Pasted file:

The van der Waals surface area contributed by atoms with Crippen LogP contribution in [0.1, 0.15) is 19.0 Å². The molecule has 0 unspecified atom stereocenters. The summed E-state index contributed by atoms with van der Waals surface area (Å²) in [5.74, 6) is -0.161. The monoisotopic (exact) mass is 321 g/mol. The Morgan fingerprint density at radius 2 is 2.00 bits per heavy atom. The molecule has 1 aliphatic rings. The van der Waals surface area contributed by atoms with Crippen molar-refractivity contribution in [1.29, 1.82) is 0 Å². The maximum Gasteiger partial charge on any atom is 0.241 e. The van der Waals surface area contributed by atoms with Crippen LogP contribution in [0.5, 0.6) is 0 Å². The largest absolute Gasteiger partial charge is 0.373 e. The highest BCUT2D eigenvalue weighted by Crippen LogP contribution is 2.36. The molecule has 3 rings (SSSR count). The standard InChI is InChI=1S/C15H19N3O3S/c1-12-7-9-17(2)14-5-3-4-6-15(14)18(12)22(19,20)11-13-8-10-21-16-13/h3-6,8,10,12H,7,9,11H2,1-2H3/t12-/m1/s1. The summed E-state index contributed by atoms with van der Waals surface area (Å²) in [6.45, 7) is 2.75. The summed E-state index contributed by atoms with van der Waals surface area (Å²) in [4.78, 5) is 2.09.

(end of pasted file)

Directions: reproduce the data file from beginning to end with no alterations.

The van der Waals surface area contributed by atoms with Crippen LogP contribution in [0.1, 0.15) is 19.0 Å². The molecule has 0 unspecified atom stereocenters. The summed E-state index contributed by atoms with van der Waals surface area (Å²) in [5.74, 6) is -0.161. The monoisotopic (exact) mass is 321 g/mol. The Morgan fingerprint density at radius 2 is 2.00 bits per heavy atom. The molecule has 1 aliphatic rings. The van der Waals surface area contributed by atoms with Crippen molar-refractivity contribution in [1.29, 1.82) is 0 Å². The maximum Gasteiger partial charge on any atom is 0.241 e. The van der Waals surface area contributed by atoms with Crippen LogP contribution in [0.5, 0.6) is 0 Å². The largest absolute Gasteiger partial charge is 0.373 e. The highest BCUT2D eigenvalue weighted by Crippen LogP contribution is 2.36. The molecule has 3 rings (SSSR count). The standard InChI is InChI=1S/C15H19N3O3S/c1-12-7-9-17(2)14-5-3-4-6-15(14)18(12)22(19,20)11-13-8-10-21-16-13/h3-6,8,10,12H,7,9,11H2,1-2H3/t12-/m1/s1. The summed E-state index contributed by atoms with van der Waals surface area (Å²) in [6.45, 7) is 2.75. The summed E-state index contributed by atoms with van der Waals surface area (Å²) in [4.78, 5) is 2.09.